It gives me an artistic outlet for expressing what I think a man is, or should be. It’s a theme that comes up a lot in my art, be it in my writing or song lyrics. I used to write a lot about being shy and anxious, so this theme of masculinity would come up a lot. I thought being shy and anxious was an emasculating feeling. There was a song called “He Didn’t Do Anything.” It’s about a kid in band class, who’s good at what he does, he’s just shy. It’s kind of an anthem for that kid. It’s about a song that rocks, but he’s too shy to play it at the concert.
If you had a son, what are the three things you’d tell him he needed to do to be a man?
1. Be thoughtful. Be cognizant of other people.
2. You have to be willing to give other people space and freedom to do whatever they want. Don’t try to control the world around you.
3. Don’t be afraid to be yourself. Be true to yourself—which is not a good thing unless you’re being thoughtful. As long as you continue thinking, you’re okay.
Tell me about your dad.
He’s amazing. He’s very shy too. Recently at a wedding I became very anxious and shy. There were a lot of pretty girls and I wasn’t talking to him, so I was down about that. I said Dad, I feel anxious, I don’t want to be here anymore. I asked if he could take me back to the hotel room. He took me back to the apartment, and asked me if I was okay. I said yah, I just need to sleep and wake up. The next morning he asked if I was okay, and I said I was. He didn’t make me feel bad–that was a major example for me.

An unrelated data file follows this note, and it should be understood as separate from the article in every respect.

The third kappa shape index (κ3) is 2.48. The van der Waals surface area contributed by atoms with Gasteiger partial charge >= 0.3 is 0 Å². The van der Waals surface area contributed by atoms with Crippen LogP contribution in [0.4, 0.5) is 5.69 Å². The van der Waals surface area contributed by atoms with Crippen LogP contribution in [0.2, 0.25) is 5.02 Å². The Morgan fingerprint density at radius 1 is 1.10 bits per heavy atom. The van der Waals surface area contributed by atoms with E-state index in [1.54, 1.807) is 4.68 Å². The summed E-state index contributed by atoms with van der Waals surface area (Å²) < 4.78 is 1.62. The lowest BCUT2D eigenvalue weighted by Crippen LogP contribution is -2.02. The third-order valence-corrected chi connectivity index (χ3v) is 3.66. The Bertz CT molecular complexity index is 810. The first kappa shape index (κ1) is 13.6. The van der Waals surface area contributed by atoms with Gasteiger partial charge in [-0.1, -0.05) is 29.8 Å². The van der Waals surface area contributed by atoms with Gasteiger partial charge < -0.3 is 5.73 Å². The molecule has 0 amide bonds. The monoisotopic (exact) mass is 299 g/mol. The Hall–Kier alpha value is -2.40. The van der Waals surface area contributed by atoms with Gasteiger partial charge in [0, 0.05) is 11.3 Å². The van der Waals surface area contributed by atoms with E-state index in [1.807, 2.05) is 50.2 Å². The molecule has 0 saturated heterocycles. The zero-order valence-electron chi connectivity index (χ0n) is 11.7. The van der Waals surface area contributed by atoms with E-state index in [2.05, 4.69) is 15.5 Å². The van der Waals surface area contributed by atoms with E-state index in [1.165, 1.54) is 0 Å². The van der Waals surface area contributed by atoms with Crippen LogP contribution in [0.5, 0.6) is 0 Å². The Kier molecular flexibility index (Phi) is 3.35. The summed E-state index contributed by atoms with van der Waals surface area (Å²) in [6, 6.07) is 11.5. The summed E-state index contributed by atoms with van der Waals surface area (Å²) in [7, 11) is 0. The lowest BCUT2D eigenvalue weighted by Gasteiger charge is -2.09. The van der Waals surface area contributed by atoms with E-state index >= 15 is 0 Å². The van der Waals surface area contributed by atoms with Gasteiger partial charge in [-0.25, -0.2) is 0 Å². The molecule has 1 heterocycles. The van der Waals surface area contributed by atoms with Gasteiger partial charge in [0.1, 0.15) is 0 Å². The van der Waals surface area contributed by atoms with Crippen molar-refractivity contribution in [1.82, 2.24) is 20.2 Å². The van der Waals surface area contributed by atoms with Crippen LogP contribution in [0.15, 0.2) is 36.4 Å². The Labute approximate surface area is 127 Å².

The other incident that really stands out for me is a moment of speaking up. I was spending a summer in Chicago with some friends. My dad came to visit. When we were walking him to the metro station, early in the morning, this guy came up to us who was a little roughed up, maybe drunk. He wasn’t talking very coherently. He told this story of how his girlfriend hit him with a car and had come to the conclusion that “women ain’t shit.” My dad said, “I don’t know if I can agree with that.” (laughs.) We wanted to say, dad, it doesn’t matter. The guy kept insisting. My dad continued to say, “No, I can’t agree with that.” The guy put his hand on my dad, making my dad very uncomfortable, but my dad kept asserting. The guy eventually leaves, and I was really impressed that not only did my dad stand up for women, he gave this guy the time of day. He felt this guy was worth engaging with and discussing it. The issue was important enough that it was worth being uncomfortable.